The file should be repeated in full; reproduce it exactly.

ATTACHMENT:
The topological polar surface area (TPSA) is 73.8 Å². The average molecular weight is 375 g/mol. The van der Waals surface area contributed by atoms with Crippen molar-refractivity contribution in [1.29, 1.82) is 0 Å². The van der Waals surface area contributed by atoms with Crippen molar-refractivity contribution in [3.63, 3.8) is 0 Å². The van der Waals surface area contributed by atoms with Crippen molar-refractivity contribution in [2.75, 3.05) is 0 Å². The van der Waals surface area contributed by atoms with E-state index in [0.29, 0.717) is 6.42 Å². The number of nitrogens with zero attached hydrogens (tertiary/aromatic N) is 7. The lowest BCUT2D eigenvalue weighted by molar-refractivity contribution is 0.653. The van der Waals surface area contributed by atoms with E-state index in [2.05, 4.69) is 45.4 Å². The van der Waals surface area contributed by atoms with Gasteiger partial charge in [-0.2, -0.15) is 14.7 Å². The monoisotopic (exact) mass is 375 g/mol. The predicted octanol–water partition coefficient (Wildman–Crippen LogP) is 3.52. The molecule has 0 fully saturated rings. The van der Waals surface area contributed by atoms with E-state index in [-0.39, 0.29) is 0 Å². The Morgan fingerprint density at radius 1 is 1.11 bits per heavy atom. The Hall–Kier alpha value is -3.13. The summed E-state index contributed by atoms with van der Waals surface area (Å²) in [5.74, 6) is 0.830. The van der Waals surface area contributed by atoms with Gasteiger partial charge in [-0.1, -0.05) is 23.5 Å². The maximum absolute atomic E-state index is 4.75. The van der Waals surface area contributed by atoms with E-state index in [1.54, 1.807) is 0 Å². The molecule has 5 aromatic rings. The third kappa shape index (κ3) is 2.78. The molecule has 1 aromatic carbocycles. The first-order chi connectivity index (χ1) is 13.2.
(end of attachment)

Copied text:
The topological polar surface area (TPSA) is 73.8 Å². The average molecular weight is 375 g/mol. The van der Waals surface area contributed by atoms with Crippen molar-refractivity contribution in [1.29, 1.82) is 0 Å². The van der Waals surface area contributed by atoms with Crippen molar-refractivity contribution in [3.63, 3.8) is 0 Å². The van der Waals surface area contributed by atoms with Crippen molar-refractivity contribution in [2.75, 3.05) is 0 Å². The van der Waals surface area contributed by atoms with E-state index in [0.29, 0.717) is 6.42 Å². The number of nitrogens with zero attached hydrogens (tertiary/aromatic N) is 7. The lowest BCUT2D eigenvalue weighted by molar-refractivity contribution is 0.653. The van der Waals surface area contributed by atoms with E-state index in [2.05, 4.69) is 45.4 Å². The van der Waals surface area contributed by atoms with Gasteiger partial charge in [-0.2, -0.15) is 14.7 Å². The monoisotopic (exact) mass is 375 g/mol. The predicted octanol–water partition coefficient (Wildman–Crippen LogP) is 3.52. The molecule has 0 fully saturated rings. The van der Waals surface area contributed by atoms with E-state index in [-0.39, 0.29) is 0 Å². The Morgan fingerprint density at radius 1 is 1.11 bits per heavy atom. The Hall–Kier alpha value is -3.13. The summed E-state index contributed by atoms with van der Waals surface area (Å²) in [5.74, 6) is 0.830. The van der Waals surface area contributed by atoms with Gasteiger partial charge in [-0.1, -0.05) is 23.5 Å². The maximum absolute atomic E-state index is 4.75. The van der Waals surface area contributed by atoms with E-state index in [1.54, 1.807) is 0 Å². The molecule has 5 aromatic rings. The third kappa shape index (κ3) is 2.78. The molecule has 1 aromatic carbocycles. The first-order chi connectivity index (χ1) is 13.2.